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  • “ut legi”: Sir John Mandeville’s Audience and Three Late Medieval English Travelers to Italy and Jerusalem
  • Anthony Bale

So perhaps one of us might have formed in his mind an image of a putative Jerusalem: however greatly different the actuality may be, as his mind has fashioned [its image] for itself so [Jerusalem] will seem to him . . . ; from known shapes he fashions a thing unknown.

Alcuin of York1

La construction d’un récit de voyage se fait souvent dans un rapport de dependence avec desécrits antérieurs. Le récit a une mémoire, toile de fond faite de references et d’influences culturelles, tant de l’auteur que du lecteur ciblé.

[The construction of a travelogue is often done in a relationship of dependence with previous writings. The story has a memory, a backdrop made out of references and of cultural influences, both of the author and of the target reader.]

Nicole Chareyron2 [End Page 201]

I. Mandevillean “solace,” Virtual Jerusalems, and the Erudite Traveler

Sir John Mandeville’s Book of Marvels and Travels (c. 1356) was the preeminent travel narrative in late medieval western Europe, surviving in about 300 manuscripts and fragments and many early prints.3 Mandeville’s Book enjoyed a long and varied afterlife, largely esteemed as a valuable source, and was read by the Pearl-poet, Geoffrey Chaucer, Christopher Columbus, Thomas More, and many others.4 Evidence from the English manuscripts suggests a diverse fifteenth-century audience, from the aristocratic to the clerical to the mercantile, and Mandeville’s Book seems to have been credited with a considerable degree of auctoritas.5 In contrast to Mandeville’s later reputation as a purloiner of others’ writings and an ironic pilgrim whose Book celebrates error, Mandeville’s Book was found in the libraries of learned and highly cultivated readers in fifteenth-century England: for instance, the Cambridge University senior proctor and bibliophile Thomas Markaunt (d. 1439) left a copy of Mandeville in Latin to Corpus Christi College, Cambridge (now Corpus Christi College, MS 275) amongst his bequest of [End Page 202] seventy-six volumes, almost all of which seem to have been in Latin and included works by Aquinas, Aristotle, Augustine, and Wyclif.6 Richard Lee (d. 1472), a London grocer and later lord mayor of London, had a French copy of Mandeville (now London, BL, MS Harley 1739). The London attorney Sir Thomas Urswick (d. 1479) had a copy of Mandeville in the library of his manor at Marks (Essex), along with copies of Froissart’s Chronicles and Chaucer’s Canterbury Tales.7 The Benedictine abbey at St Albans (Hertfordshire), from which Mandeville claims to have set off on his journey, held a manuscript of Mandeville’s Book, in English (now London, British Library, MS Egerton 1982). Meanwhile, other texts, including the Middle English purgatory vision The Gast of Gy (in Oxford, The Queen’s College, MS 383) and the ballad “Ser John Mandavelle and the Gret Souden” (in Oxford, Bodleian Library, MS e. mus. 160, fol. 111v), were attributed to Mandeville. The English Augustinian friar John Capgrave (1393–1464), writing his own guide for pilgrims to Rome, invoked Mandeville with great respect and apparent sincerity. According to Capgrave, Mandeville “made a book ful solacious on to his nacyoun” and was, alongside Plato, Livy, and Marco Polo, one of the “grete cryeris of wonderfull þingis”; here, Capgrave extols the Mandevillean “solace”—both recreational pleasure and spiritual edification—to be found in reading about foreign places.8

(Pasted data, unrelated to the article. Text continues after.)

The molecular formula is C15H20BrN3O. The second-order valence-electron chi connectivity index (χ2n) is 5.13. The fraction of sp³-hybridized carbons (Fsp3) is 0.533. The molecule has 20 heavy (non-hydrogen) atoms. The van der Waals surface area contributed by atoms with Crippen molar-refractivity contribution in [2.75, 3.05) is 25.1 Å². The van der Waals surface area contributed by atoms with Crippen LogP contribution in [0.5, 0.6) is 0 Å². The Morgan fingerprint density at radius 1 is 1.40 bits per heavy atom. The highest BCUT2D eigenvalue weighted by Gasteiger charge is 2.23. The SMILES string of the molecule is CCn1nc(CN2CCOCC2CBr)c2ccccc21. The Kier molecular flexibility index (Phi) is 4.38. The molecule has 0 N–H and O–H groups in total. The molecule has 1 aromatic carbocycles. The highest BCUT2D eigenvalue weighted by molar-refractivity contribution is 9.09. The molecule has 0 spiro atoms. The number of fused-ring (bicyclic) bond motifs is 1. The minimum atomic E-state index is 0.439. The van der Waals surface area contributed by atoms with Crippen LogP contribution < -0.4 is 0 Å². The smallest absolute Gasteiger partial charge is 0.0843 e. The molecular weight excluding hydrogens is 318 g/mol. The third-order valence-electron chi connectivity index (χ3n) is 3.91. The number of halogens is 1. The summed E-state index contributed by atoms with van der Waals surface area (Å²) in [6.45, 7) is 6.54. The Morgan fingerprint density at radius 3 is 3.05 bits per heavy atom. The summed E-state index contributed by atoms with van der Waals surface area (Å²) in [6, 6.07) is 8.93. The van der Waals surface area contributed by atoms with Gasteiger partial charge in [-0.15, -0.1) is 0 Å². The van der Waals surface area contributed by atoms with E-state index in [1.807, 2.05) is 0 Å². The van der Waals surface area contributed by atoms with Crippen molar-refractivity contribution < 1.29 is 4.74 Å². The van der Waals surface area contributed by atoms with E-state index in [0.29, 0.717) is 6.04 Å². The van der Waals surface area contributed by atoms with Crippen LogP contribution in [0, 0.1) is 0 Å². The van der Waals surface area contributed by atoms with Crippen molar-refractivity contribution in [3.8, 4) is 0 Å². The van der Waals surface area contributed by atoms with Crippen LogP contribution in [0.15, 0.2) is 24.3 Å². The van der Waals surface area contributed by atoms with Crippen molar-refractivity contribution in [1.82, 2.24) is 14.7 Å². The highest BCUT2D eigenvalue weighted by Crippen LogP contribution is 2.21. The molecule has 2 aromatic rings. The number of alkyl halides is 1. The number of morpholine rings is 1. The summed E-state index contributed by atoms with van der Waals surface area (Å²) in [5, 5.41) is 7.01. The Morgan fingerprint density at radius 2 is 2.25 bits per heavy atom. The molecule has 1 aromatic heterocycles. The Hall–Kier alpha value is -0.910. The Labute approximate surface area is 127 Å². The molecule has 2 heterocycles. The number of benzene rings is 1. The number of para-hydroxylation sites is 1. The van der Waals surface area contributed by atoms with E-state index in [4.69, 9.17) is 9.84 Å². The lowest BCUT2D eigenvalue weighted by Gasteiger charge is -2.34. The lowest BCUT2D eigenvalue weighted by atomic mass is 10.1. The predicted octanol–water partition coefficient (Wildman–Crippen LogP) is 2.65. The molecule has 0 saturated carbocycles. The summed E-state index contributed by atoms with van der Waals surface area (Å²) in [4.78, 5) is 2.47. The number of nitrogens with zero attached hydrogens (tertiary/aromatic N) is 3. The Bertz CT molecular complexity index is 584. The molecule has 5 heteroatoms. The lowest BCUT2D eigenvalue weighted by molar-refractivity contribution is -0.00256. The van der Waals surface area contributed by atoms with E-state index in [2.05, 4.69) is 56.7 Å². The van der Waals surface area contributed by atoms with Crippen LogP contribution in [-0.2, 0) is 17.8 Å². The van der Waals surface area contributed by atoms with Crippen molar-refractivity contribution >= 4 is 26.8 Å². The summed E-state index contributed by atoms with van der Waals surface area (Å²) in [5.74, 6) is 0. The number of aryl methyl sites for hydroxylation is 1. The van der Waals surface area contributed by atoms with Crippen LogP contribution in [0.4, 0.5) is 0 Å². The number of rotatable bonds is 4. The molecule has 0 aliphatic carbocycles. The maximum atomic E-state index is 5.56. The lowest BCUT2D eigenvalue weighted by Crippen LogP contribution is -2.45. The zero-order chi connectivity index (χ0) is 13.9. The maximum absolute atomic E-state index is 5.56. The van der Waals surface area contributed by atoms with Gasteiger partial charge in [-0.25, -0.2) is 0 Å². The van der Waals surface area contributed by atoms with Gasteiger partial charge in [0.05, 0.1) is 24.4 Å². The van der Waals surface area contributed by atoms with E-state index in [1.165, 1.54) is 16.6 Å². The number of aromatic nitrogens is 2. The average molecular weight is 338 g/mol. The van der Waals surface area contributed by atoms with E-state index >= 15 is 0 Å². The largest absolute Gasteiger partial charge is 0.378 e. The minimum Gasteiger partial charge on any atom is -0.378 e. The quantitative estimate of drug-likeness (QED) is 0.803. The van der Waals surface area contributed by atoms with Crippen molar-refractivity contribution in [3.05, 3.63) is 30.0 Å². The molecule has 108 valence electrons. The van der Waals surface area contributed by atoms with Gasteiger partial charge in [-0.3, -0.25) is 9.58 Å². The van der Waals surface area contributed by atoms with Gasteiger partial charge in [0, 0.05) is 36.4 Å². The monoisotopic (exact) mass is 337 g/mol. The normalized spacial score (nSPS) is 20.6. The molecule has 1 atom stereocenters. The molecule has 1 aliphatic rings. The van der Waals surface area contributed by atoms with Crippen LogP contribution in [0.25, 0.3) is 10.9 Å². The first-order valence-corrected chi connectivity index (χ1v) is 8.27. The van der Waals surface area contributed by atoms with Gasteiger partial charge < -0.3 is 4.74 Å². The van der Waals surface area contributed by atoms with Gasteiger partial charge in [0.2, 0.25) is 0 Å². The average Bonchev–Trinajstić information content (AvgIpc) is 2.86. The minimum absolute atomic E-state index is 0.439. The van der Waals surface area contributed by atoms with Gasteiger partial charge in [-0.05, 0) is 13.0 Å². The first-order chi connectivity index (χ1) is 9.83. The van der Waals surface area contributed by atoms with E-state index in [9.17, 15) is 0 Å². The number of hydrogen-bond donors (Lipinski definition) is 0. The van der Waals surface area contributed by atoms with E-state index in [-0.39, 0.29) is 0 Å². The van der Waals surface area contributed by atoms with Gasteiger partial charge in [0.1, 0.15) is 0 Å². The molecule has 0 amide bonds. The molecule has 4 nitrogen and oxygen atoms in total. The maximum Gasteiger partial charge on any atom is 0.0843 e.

This article explores the kinds of “solace” found by readers of Mandeville’s Book who were also pilgrims to the Holy Land. Rather than focusing on the origins of Mandeville’s text, here I attend to its reception and audiences. My evidence shows how readers and travelers invested new meanings in Mandeville’s Book, which continued to inform actual journeys well over 100 years after its initial appearance. Educated and literate pilgrim-writers used Mandeville as a point of departure to build [End Page 203] their own textual repositories of memories of Jerusalem and the East, through the vital and personal appropriation of writing from the past. I bring this issue into...